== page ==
Monday, December 19, 2011

Short Change

Pulled into Atlanta at around 5PM. Dinner at Miller Union. Farm egg baked in celery cream with rustic toast, pork and peanut terrine with fig and bacon, and chocolate bread pudding with rum sauce and crème fraîche. Also a cocktail. The place is located a literal stone's throw from where I once lived. I could honestly stick my head out a window and see the loft apartments Jayne and I called home directly across the street. I drove around Atlanta for a while. Never really noticed what a beautiful city it is. People everywhere. 52 degrees, so bundled up just enough. Omnipresent holiday lights providing a cheerful glow. Restaurants and bars and stores and theaters. There's a new black box theater directly behind my old apartment. Just part of the monumental change that's taken hold in that neighborhood. It's no longer "up-and-coming," as it was once pitched to us. It's now very much arrived. I thought. Thought a lot. I still wonder sometimes what would have happened had I not taken the job in New York. If my wife and I had stayed in Atlanta. In our lovely loft. With our dog. And my good job. Would we still be together? Would things have been different? Is there a parallel universe in which we never left? Never drifted apart? Never broke up? Could I walk up the stairs in my old building, find a key, put it in a lock and walk into my old life? Would she be there? The person I once thought I knew. I miss that person sometimes. But she never actually existed. So if she was a phantom anyway, why can't she still be there? Up there. In that apartment. Waiting. The future I imagined for myself ready to be unlocked and lived, exactly as I'd hoped. But I know that's not possible. The past is meaningless. There's no going back. There are no do-overs. There's only here. Now. This. And forward. I leave in the morning.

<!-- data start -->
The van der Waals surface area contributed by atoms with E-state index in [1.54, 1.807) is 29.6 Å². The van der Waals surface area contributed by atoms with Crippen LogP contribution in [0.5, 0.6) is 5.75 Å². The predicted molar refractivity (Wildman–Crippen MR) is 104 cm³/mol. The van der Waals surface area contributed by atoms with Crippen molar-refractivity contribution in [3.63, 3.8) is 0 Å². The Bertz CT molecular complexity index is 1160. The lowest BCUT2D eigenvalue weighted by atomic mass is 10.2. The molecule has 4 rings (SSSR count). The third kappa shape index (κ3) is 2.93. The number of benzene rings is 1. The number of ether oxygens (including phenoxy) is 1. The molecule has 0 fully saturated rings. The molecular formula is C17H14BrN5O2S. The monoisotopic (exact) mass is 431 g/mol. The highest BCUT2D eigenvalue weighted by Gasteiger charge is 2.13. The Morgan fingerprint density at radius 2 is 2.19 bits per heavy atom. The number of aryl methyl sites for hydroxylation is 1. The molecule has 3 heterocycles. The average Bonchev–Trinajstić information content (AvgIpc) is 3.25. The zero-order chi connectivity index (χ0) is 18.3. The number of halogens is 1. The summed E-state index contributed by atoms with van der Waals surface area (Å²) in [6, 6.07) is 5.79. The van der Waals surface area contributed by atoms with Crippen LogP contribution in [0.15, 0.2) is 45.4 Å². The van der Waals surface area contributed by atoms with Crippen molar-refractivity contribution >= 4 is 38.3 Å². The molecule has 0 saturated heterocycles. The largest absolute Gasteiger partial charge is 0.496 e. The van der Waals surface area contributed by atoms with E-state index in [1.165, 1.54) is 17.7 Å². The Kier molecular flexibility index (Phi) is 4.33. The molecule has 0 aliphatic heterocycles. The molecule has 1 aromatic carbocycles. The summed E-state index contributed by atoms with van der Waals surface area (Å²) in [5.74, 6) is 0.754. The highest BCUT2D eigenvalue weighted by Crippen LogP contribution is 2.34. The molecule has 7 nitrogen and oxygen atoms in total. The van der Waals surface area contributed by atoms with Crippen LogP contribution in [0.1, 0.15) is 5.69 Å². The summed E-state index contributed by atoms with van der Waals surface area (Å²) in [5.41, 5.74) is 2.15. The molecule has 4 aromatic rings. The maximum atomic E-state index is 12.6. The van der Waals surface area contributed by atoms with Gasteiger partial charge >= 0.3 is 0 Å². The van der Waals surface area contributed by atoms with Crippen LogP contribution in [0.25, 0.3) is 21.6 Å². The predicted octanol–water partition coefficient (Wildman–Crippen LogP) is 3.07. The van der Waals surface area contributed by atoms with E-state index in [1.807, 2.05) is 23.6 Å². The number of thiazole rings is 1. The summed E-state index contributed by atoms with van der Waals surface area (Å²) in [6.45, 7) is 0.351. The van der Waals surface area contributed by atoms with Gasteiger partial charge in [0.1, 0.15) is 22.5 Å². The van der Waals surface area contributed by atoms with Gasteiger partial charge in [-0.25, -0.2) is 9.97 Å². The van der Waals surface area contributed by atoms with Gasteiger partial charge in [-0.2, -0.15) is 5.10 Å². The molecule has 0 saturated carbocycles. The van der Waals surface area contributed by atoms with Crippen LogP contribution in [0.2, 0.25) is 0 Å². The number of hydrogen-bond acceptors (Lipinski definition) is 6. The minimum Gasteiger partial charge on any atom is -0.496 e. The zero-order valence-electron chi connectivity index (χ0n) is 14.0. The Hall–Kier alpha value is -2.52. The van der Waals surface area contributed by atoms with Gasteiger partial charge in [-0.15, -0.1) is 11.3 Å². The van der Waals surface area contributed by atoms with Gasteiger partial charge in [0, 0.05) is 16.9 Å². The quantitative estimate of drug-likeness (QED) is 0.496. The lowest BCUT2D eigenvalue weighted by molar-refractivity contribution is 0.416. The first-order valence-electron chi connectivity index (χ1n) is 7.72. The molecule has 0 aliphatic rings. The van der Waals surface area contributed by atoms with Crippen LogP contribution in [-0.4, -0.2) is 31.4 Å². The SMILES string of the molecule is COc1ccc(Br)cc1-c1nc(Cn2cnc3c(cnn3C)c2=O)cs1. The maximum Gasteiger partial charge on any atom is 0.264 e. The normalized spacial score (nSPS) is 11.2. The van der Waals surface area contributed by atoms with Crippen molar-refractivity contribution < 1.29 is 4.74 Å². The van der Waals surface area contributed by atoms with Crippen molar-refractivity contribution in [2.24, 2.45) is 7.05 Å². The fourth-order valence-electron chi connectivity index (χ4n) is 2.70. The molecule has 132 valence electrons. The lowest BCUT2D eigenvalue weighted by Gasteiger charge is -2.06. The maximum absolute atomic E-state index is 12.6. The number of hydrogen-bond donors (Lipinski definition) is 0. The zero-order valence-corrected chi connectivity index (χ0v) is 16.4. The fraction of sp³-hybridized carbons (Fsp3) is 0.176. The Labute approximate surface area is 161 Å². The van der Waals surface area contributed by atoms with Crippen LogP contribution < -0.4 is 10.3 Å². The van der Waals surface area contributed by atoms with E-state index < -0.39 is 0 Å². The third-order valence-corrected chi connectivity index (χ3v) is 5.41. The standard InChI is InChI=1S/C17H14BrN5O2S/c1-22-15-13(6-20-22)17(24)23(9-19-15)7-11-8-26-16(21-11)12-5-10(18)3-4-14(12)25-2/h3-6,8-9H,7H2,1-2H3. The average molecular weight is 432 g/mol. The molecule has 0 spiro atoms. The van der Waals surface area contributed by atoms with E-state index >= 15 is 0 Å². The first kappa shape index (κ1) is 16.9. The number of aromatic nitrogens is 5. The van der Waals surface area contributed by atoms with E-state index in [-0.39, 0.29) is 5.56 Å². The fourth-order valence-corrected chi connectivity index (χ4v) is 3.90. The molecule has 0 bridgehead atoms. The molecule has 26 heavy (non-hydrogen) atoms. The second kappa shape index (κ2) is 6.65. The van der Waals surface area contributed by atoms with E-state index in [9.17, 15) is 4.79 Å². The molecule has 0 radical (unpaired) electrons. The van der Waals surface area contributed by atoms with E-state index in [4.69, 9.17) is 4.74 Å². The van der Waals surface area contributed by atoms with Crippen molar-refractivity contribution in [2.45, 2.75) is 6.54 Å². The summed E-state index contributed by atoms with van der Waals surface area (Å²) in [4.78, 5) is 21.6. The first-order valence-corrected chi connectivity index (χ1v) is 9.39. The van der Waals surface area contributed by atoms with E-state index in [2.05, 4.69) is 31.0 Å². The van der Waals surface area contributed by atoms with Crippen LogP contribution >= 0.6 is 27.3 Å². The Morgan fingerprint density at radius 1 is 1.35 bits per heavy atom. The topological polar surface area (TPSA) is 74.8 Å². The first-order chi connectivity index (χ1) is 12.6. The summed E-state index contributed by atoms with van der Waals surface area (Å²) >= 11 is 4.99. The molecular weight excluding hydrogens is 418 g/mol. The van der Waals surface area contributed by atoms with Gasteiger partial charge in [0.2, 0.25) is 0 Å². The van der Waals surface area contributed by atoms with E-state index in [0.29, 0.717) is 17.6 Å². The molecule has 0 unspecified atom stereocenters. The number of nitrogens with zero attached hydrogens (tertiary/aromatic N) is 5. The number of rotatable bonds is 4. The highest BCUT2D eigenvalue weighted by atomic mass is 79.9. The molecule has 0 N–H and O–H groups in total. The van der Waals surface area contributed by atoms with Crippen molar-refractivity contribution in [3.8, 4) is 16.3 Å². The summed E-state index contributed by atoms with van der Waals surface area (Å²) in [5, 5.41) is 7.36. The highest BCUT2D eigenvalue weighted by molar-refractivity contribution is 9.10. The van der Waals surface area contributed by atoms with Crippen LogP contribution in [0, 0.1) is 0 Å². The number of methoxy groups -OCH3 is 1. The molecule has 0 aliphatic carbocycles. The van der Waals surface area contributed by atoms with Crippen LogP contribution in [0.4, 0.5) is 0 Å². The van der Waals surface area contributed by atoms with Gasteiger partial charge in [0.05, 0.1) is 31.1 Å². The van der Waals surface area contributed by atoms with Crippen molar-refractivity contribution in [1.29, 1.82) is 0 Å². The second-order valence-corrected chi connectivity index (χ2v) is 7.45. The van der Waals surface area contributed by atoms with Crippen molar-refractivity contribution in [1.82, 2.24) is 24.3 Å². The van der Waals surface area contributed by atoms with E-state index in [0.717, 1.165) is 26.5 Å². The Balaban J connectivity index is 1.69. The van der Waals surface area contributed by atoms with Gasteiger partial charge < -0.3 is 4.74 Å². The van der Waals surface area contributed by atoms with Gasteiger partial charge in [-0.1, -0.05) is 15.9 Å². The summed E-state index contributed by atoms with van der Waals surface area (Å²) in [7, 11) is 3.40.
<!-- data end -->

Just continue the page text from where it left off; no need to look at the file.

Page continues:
Stopped in Atlanta for the night. 532 miles total. End of Day 1.

Most Recently on the Playlist:

Death Cab for Cutie -- Passengers Seat

Elliott Smith -- Twilight

Liz Longley -- Little White House


Leigh C. said...

People everywhere, perhaps, but such loneliness in your pictures.

Drive carefully.

Alanna said...

I love that you are documenting this trip. For what it's worth, whether "she" is still up there or not, you'll always have those times there. I drove past my old apartment in Southern California last year and thought "if we never left, would we still be?" and who knows.

Keep it moving. You've got road, journey, time and life all ahead of you. I'm so excited for you.

CNNfan said...

You may have become one of the corporate 1% had you stayed in Atlanta, which has the widest income gap between the upper and lower classes, says the U.S. Census.

Welcome to the future.

timelady said...

There would be no Inara. As haunted as I am also by the ghosts of lives not led, or paths not chosen, and even worse, the past that was, I console myself with faces of my children. For all choices led to them, and for that, I am grateful.

And life, as life will, threw me a gift casually unexpectedly, and the past became the present and the future in a new, unexpected way. And I am alive again, not just counting moments.

Life had blindsided you with pain. It can also blindside you with equally unlooked for gifts.

kanye said...

Maybe, in that parallel universe, a hallow-eyed, slack-jawed version of yourself spends his days having the drool wiped from his chin and the shit from his ass, because the Atlanta surgeon employed a different procedure than the New york surgeon, and in doing so, grabbed a bit of frontal lobe along with the tumor.

"You can't go home again."--Maxwell Perkins

Nick said...

Inara is your future. Let go.

Anonymous said...

There is a poem I love called Summer Storms. The last lines say it all...

"There are so many might have beens,
What ifs that won't stay buried,
Other cities, other jobs,
Strangers we might have married.

And memory insists on pining
For places it never went,
As if life would be happier
Just by being different."